Audio Monitoring Basics: Part One
Burning the Midnight Monitor Oil
© 2000 by Eddie Ciletti
Speaker components have improved considerably over the past twenty years.
Distortion is lower, power handling is higher and bandwidth is wider. Despite
the improvements, however, monitoring systems are still the weak link when
compared to any electronic hardware, digital or analog. The obstacle is
not the lack of progress but that the largest collection of variables ever
thrown at transducer technology is called "a room with stuff in it." This
obstruction can make it difficult to assess the health of your monitoring
In the February 2000 issue of MIX, Bob McCarthy wrestled that thorny
beast known as "room tuning." This article focuses on monitor health and
channel balance issues, including troubleshooting tips — from the console
to the drivers — for both live and studio applications.
There’s plenty of talk about the sound of "outboard gear." From converters
to mic preamps, equalizers to compressors, these are devices that can be
abused without fear of destruction — appreciated for what can be rather
subtle nuances. There is nothing subtle about monitoring systems. A cabinet
at the near-field position will sound much different on a bookshelf, on
the floor or next to an identical system. All this before we drive ‘em
hard, blast ‘em with feedback or accidentally remove the reference clock
from a piece of digital gear. Ouch!
Have you ever wondered how much abuse a monitor system can take before
its performance is degraded? Precise evaluation requires test equipment
as well as a test environment (an anechoic chamber), not to mention a level
of technical expertise that goes well beyond the scope of this article
and the green in your wallet.
To proceed with a basic investigation requires minimal electronic tool
kit plus a bit of comparative analysis. Next
to the "Tools" Sidebar, Table-1 lists
the necessary electronic accessories including alternatives for those of
you with more cash. More extensive troubleshooting techniques will be detailed
in Part Two: Audio Basics and Troubleshooting Procedures.
For example, with an oscillator and a voltmeter it will be possible to
confirm signal integrity from source to destination. Additional tools include
a pink noise generator, a sound pressure level meter and your earplugs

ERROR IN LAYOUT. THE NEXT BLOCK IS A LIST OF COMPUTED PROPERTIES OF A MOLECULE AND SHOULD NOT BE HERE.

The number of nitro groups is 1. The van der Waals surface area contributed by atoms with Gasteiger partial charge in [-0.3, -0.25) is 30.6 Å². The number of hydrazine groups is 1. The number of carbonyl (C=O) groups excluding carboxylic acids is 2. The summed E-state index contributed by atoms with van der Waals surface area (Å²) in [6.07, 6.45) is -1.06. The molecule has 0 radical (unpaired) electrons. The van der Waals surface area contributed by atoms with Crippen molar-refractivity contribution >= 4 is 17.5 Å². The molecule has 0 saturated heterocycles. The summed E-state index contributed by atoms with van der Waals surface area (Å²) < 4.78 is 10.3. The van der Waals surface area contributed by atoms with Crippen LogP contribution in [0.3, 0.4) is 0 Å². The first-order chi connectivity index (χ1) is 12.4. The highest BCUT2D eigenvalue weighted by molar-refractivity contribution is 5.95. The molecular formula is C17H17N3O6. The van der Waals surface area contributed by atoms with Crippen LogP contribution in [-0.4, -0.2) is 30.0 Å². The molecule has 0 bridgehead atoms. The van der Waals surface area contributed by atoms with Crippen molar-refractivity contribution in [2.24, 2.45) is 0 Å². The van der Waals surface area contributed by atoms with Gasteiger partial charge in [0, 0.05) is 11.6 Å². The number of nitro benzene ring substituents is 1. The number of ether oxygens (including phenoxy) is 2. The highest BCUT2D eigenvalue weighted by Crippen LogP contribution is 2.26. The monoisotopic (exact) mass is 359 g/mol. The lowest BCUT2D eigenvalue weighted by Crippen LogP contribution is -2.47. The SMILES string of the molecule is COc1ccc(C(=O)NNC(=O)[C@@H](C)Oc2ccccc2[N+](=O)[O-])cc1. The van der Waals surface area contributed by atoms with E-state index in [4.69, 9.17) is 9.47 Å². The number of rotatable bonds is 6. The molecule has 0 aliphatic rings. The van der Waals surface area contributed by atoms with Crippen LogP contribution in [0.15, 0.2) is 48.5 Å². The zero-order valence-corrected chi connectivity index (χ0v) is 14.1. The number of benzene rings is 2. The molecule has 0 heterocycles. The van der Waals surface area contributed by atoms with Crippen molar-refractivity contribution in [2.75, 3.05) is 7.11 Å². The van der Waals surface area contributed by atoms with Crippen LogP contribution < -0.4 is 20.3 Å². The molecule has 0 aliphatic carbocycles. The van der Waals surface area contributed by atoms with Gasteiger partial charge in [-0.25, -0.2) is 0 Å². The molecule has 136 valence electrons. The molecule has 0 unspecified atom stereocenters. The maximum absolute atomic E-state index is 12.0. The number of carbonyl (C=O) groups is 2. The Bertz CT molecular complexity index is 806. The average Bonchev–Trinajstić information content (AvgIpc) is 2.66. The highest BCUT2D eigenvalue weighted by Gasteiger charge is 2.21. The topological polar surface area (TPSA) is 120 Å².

Whether built-in or freestanding, large speaker systems have to ability
to move more than air. Using a continuously variable oscillator, start
at 1kHz and sweep downward into the bass region. You might be horrified
to hear how easily walls, floors, racks and light fixtures can be coaxed
into a cacophony of sympathetic vibrations. It is not necessary or recommended
to go beyond a "comfortable" listening level for this test.
Other "room interaction" issues will reveal themselves when panning
any sound source from left to right (or right to left, in some parts of
the world). Try this test with kick, snare, vocal, crunchy electric guitar
or pink noise. If differences were noticed, especially at low frequencies,
would you suspect the monitors or the room? You can swap power amp channels
easily enough — crossovers and drivers require a little more effort. Be
sure to exercise every connection between the console and each speaker
component. If nothing changes, it’s back to "thornsville," a.k.a., the
room and/or cabinet placement.
Near-field monitors minimize room interaction, improving mid- to high-frequency
accuracy (imaging), yet many fall short of providing adequate low-frequency
information. Subwoofers may seem to be a gimmick that are admittedly tricky
to set-up, yet the two octaves below 80 Hz are important enough to encourage
everyone to experiment. Satellites with less than an 8-inch woofer may
need help in the octave above 80-Hz.
Absolute (coarse) polarity is critical — an out-of-phase subwoofer will
create a "hole" at the crossover region rather than a smooth transition.
Most times you simply want the subwoofer to pick up where the satellite
rolls off. For greater flexibility, get a subwoofer that includes a crossover
for itself as well as the "satellite" speakers. There will always be phase
shift in the crossover region — it’s the inherent nature of the filters
— so look for the ability to fine-tune the phase (in addition to polarity).
Hearing and feeling the bottom helps the listener/engineer create better
mixes. Cleaning up sub-sonic slop makes room for the "real" bass instruments.
Reducing the guesswork and using less EQ will improve mix compatibility
— no more bottom-heavy mixes. All of the aforementioned items serve a dual-purpose
by reducing the stress on Chihuahua-sized woofers.